As Spooky Action Theater digs in, artists and staff members quit

Amid charges of toxic leadership, the board puts Artistic Director Richard Henrich on leave... but only from certain duties.

The Board of Spooky Action Theater has placed Artistic Director Richard Henrich on leave of absence, the theater announced last week. The news came ten days after DC Theater Arts published an article outlining accusations of toxic leadership practices at Spooky Action going back several years.

But the terms of Henrich’s leave of absence allow him to remain active in many aspects of the theater’s leadership. Spooky Action Board President Floyd L. Norton, IV tells DC Theater Arts that Henrich will retain his seat on the board, where he will be active in all decisions moving forward — including decisions that determine his ultimate leadership responsibilities. In addition, Norton says that Henrich will remain treasurer of Spooky Action, where he will continue to make all financial decisions for the company such as preparing budgets and reports for the board.

DCTA graphic

Henrich’s leave of absence from his artistic director duties will primarily change his role at the theater in one specific way: “Henrich will not do any work in the theater building and will not interact with any of the production team,” Norton says.

The announcement comes amid a flurry of resignations at the theater company and further accusations of mistreatment from people who, until they resigned last week, were working on another project with Spooky Action.

Multiple sources tell DCTA that Spooky Action’s long-time marketing manager (who does not want to be named in this article) resigned on May 26; Gillian Drake, who directed the theater’s New Works in Action program, resigned on May 29 (but retains her seat on the board); and newly hired Development and Community Engagement Manager Paul Marengo resigned on May 30 after only three weeks on the job.

Norton tells DCTA that the board does not plan to appoint an interim artistic director while Henrich is on leave. Instead, James Sullivan, Spooky Action’s company manager, will take on some of the duties traditionally performed by an artistic director. In addition, Norton says, Matty Griffiths will be joining Spooky Action as production manager.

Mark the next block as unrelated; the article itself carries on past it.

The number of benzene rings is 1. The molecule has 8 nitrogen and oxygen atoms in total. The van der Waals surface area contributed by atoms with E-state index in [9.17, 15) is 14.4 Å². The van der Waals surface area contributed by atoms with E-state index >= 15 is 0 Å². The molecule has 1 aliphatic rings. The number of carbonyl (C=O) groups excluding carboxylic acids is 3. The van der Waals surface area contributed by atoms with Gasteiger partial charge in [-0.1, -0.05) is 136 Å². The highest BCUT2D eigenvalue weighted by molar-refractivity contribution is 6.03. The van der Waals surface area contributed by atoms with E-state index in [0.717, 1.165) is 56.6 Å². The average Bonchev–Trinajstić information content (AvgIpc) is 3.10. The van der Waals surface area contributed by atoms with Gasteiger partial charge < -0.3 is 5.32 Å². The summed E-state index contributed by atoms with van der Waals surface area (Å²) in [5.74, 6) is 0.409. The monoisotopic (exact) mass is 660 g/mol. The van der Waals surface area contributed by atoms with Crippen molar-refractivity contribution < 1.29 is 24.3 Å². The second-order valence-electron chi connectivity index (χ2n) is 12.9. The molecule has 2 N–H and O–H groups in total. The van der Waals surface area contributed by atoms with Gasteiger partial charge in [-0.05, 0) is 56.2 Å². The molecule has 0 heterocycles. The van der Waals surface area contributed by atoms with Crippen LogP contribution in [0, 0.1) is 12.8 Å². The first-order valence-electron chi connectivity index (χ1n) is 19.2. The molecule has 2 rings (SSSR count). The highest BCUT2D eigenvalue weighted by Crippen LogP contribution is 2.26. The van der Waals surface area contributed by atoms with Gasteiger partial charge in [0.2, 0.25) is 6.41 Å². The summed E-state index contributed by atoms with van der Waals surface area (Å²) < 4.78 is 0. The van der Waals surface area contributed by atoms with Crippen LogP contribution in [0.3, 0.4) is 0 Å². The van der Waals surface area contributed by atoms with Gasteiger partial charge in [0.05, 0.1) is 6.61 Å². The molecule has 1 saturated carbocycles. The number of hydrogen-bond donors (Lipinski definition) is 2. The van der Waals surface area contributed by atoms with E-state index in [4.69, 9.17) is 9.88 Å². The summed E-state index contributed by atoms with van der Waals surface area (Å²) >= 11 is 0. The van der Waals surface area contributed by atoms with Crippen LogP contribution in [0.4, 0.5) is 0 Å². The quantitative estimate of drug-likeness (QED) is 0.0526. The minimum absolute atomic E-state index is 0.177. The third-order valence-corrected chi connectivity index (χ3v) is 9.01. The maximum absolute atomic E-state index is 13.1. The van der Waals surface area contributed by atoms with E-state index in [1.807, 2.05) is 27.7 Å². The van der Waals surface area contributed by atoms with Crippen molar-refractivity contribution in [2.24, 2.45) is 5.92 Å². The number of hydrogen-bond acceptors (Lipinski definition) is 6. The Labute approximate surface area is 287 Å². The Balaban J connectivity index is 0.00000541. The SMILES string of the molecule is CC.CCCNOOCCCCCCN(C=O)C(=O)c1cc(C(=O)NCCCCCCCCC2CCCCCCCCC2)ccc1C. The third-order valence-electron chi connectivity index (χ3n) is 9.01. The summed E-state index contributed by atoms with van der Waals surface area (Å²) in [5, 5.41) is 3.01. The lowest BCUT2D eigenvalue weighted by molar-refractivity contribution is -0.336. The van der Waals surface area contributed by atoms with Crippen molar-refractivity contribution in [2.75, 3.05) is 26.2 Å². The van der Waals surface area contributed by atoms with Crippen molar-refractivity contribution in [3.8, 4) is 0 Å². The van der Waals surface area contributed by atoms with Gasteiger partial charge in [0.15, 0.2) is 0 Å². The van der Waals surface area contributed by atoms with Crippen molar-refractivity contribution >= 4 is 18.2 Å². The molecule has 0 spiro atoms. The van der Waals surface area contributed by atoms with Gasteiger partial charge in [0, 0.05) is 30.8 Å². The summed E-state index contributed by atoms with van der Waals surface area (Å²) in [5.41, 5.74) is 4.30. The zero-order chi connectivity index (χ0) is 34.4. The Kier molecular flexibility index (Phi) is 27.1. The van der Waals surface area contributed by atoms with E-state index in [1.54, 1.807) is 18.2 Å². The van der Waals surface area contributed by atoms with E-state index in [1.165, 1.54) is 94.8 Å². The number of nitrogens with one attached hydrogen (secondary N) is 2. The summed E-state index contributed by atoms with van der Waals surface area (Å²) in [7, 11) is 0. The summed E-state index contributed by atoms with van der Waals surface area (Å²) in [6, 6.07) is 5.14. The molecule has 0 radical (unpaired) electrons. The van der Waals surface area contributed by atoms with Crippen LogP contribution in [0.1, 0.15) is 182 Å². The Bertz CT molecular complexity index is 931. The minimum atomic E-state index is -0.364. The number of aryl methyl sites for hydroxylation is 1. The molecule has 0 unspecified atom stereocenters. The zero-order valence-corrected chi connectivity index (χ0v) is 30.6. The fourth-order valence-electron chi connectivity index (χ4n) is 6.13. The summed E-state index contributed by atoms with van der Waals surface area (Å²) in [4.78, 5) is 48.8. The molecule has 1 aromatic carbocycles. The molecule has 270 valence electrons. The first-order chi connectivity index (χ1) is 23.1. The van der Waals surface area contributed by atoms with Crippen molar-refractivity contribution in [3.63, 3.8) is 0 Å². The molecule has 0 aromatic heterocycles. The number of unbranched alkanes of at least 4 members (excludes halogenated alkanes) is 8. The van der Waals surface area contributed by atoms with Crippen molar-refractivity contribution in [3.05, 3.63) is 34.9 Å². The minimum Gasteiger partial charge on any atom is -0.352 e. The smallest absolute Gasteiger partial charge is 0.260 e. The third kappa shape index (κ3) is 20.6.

However, in a written statement to DCTA, Norton stipulated that neither staff member will perform the artistic director duties for the remaining production in Spooky Action’s 2021–2022 season, Maple and Vine, set to play September 29 through October 23, 2022. “Any artistic director duties relating specifically to the fall production of Maple and Vine will fall to the director of that production,” Norton says.

The week before the board decided to put Henrich on leave of absence was a tumultuous one at the DC-based theater. At the time, a group of artists was scheduled to begin rehearsals for a production called Can I Have This Dance, part of an Innovative Directors Incubator (IDI) project conceived and managed by Gillian Drake.

When accusations of toxic leadership at Spooky Action were made public last month, the creative team behind the IDI project requested that Henrich agree in writing to remain out of the building during their rehearsals.

In response, Henrich sent the members of the IDI project a list labeled “Things I Will Not Do.” The list (a copy of which was sent to DC Theater Arts) withdraws services typically performed by theater management including taking out the trash, providing a box office for ticket orders, laundering costumes, and coordinating usage of space with the church that Spooky Action performs in.

“It felt vengeful,” one project member says. “We looked at the list and said it looks like you’re withdrawing all support from us. Richard responded by saying, ‘Yes. I am the theater and the theater is me.’”

Because of this withdrawal of institutional support, which violated the terms in the contracts signed by the 14 artists involved in the project, the IDI leadership team collectively resigned from the project on May 27, shortly before rehearsals were scheduled to begin, citing “Henrich’s damaging management approach.” The letter also refers to the Spooky Action board of directors. “Spooky Action Theater is still governed by persons who chose to continue employing Richard despite their awareness of his destructive practices. The Spooky Action board chooses to keep Richard in his position as artistic director; we condemn that choice and refuse to lend our art as a means of growth.”

Spooky Action, in messages sent to the IDI leadership by Company Manager James Sullivan, agreed to pay the artists half of the fee agreed to in the contract.

SEE ALSO:
Under a cloud: Artists describe toxic work conditions at Spooky Action Theater (report by Nicole Hertvik, May 20, 2022)

1 COMMENT

  1. Spooky action is a not for profit, so their tax information is freely available. Whenever a theater company goes through something like this I always check their financials to get a sense of how much power was abused.

    To anyone shocked that Richard is sticking around, that he’s allowed on the board, that he’s the treasurer and making financial decisions, they just need to look at the tax return.

    https://apps.irs.gov/pub/epostcard/cor/421646001_202006_990_2021041317935473.pdf?fbclid=IwAR0XN-CY45i4qZ73HY3_1YL8ya_-lNrn0LSyAG4Wd1nhESk9q23pnUxOWgA

    When you look at Schedule L, Part II it’s clear as day. As of 2019 (pre/early pandemic) Spooky Action was on the hook for $50,000 to Richard. Up 30k from the 20k he originally loaned them the year prior. How can this board do anything to a man they owe 50k to, and while it’s not yet available, I doubt it’s gotten any better since covid.

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